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Policy tools to help nation come out of the epidemic shadow

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Via China Daily

A staff member wearing a face mask arranges stacks of Chinese yuan banknotes at a bank in Nantong, East China’s Jiangsu province, on Jan 30, 2020. [Photo/Agencies]

China has plenty of room to use macroeconomic policies to cushion the impact of the novel coronavirus outbreak; and the country’s long-term fundamentals for better economic development remain unchanged, the top economic regulator said on Monday.

“We have the confidence, conditions and capabilities to accelerate the push for a return to the precrisis economic status quo and achieve the annual growth goal for economic and social development,” said Yan Pengcheng, director of the department of national economy at the National Development and Reform Commission.

Yan said the coronavirus is the worst global crisis since World War II, which had a major impact on the economy and society in both China and across the world.

“The negative growth of China’s economy in the first quarter is not historically comparable,” Yan said at a news conference in Beijing. “The economic downturn is not a normal reflection of the fundamentals of China’s economic development, but the result of a serious, sudden incident.”

In fact, China’s business is gradually back to normal with the help of government measures to fight the coronavirus epidemic, as major industrial enterprises had an average work resumption rate of 99 percent by April 14.

Yan said China now faces new challenges due to the global spread of the epidemic and the government will continue to take measures to ensure orderly work resumptions and maintain economic and social stability. “The focus is on a more proactive fiscal policy and a more flexible and appropriate monetary policy to hedge against the epidemic impact.”

He said the government will continue to adopt new measures to support companies, especially the hard-hit small and medium-sized companies, including further reduction of taxes and fees, costs and rents. It will also help exporters to secure orders and market share as well as find new opportunities in the domestic market.

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“While the rest of the world continues to deal with the fallout from the forced lockdown of its citizens and the stifling of its economies, the Chinese government is already adapting to a post-pandemic world,” said Lily Ma, head of cloud computing firm Nutanix in China.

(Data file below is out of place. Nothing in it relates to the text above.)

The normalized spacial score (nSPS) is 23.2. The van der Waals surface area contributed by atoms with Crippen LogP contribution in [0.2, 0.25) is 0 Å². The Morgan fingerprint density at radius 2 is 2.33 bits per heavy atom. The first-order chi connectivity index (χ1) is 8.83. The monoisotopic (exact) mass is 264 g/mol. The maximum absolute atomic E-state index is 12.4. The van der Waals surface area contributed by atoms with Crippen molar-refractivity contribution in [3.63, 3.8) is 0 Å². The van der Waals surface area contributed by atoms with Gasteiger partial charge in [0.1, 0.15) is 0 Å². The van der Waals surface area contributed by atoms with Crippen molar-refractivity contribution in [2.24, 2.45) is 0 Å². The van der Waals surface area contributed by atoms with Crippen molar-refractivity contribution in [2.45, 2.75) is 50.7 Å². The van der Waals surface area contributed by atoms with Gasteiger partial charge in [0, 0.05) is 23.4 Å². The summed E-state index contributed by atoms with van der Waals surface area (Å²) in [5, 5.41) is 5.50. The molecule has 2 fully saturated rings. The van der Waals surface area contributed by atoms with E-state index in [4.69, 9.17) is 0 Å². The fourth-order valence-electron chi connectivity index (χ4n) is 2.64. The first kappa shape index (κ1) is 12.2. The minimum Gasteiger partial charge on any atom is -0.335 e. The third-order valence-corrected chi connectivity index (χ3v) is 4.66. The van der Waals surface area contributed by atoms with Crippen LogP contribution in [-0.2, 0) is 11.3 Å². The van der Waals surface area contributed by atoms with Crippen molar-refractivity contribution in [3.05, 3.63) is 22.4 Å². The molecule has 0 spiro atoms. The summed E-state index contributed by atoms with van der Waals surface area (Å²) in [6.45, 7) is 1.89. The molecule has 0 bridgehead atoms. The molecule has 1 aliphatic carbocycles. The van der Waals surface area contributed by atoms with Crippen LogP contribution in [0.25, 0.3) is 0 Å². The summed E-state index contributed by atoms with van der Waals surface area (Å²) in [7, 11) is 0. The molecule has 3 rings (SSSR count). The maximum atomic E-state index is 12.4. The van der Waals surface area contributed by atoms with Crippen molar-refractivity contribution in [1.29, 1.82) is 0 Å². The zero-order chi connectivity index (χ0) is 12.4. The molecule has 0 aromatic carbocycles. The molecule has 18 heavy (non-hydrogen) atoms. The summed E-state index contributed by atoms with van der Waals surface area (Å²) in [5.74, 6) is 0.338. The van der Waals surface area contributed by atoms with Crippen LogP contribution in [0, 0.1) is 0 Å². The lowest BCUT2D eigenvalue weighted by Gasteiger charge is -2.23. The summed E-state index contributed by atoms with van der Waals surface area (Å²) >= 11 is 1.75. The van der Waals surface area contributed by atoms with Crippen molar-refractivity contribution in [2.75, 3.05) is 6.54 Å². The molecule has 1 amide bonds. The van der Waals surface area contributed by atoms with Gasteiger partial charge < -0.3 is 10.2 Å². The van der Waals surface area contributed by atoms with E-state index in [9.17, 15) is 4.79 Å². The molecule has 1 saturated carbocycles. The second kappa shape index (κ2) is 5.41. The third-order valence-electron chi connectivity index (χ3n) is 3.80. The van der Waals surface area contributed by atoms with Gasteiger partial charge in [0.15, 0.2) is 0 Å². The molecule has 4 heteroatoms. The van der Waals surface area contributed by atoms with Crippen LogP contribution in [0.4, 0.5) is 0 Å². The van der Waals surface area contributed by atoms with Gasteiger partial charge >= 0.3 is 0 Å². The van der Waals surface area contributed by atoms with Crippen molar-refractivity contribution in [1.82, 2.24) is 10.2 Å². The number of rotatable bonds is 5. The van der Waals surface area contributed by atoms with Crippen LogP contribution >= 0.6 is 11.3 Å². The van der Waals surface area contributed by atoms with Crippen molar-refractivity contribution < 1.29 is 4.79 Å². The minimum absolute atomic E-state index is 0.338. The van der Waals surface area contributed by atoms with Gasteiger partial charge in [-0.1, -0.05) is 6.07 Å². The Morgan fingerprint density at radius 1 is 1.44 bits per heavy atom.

Ma said the country has begun mobilizing resources to ensure businesses and economy rapidly recover and are better prepared to survive and thrive any future crises, and the United States-based company has seen new business opportunities in the country’s pursuit of a digital future amid the epidemic.

Yuan Da, the NDRC spokesperson, cited recent reports released by business organizations, indicating the work returns of the US and Japanese firms in China and their willingness to increase investments in the country.

Yuan said China will resolve any issues that foreign companies may face in resuming work and production, and pro-business policies for domestic enterprises shall apply equally to foreign firms.

According to Yuan, the government will further widen market access for foreign investment. China has revised the negative list for three consecutive years from 2017 to 2019, and the number of items on the list has reduced from 93 to 40.

In the next step, China will shorten a negative list that is off limits for foreign investors, pursuing higher-level opening up in the fields of services, manufacturing and agriculture.

A new catalog for encouraging foreign investment will be released this year, with focus on promoting high-quality development in manufacturing, and allowing more foreign investors to enjoy preferential policies.

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